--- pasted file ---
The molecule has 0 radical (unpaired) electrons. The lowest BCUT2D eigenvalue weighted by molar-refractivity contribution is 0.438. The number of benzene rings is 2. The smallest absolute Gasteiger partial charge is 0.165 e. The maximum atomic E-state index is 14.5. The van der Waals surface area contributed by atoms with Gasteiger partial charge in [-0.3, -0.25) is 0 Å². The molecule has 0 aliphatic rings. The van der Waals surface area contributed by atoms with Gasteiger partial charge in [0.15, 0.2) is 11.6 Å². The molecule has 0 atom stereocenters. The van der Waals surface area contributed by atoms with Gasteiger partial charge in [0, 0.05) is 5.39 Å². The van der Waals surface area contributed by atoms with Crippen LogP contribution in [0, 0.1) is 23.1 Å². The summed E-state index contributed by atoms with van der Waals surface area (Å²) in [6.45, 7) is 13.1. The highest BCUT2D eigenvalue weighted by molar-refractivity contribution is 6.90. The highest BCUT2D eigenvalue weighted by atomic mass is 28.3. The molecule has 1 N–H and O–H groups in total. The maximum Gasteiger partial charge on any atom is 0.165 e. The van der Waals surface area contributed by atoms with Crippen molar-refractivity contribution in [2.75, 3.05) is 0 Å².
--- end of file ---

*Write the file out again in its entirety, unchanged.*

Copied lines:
The molecule has 0 radical (unpaired) electrons. The lowest BCUT2D eigenvalue weighted by molar-refractivity contribution is 0.438. The number of benzene rings is 2. The smallest absolute Gasteiger partial charge is 0.165 e. The maximum atomic E-state index is 14.5. The van der Waals surface area contributed by atoms with Gasteiger partial charge in [-0.3, -0.25) is 0 Å². The molecule has 0 aliphatic rings. The van der Waals surface area contributed by atoms with Gasteiger partial charge in [0.15, 0.2) is 11.6 Å². The molecule has 0 atom stereocenters. The van der Waals surface area contributed by atoms with Gasteiger partial charge in [0, 0.05) is 5.39 Å². The van der Waals surface area contributed by atoms with Crippen LogP contribution in [0, 0.1) is 23.1 Å². The summed E-state index contributed by atoms with van der Waals surface area (Å²) in [6.45, 7) is 13.1. The highest BCUT2D eigenvalue weighted by molar-refractivity contribution is 6.90. The highest BCUT2D eigenvalue weighted by atomic mass is 28.3. The molecule has 1 N–H and O–H groups in total. The maximum Gasteiger partial charge on any atom is 0.165 e. The van der Waals surface area contributed by atoms with Crippen molar-refractivity contribution in [2.75, 3.05) is 0 Å².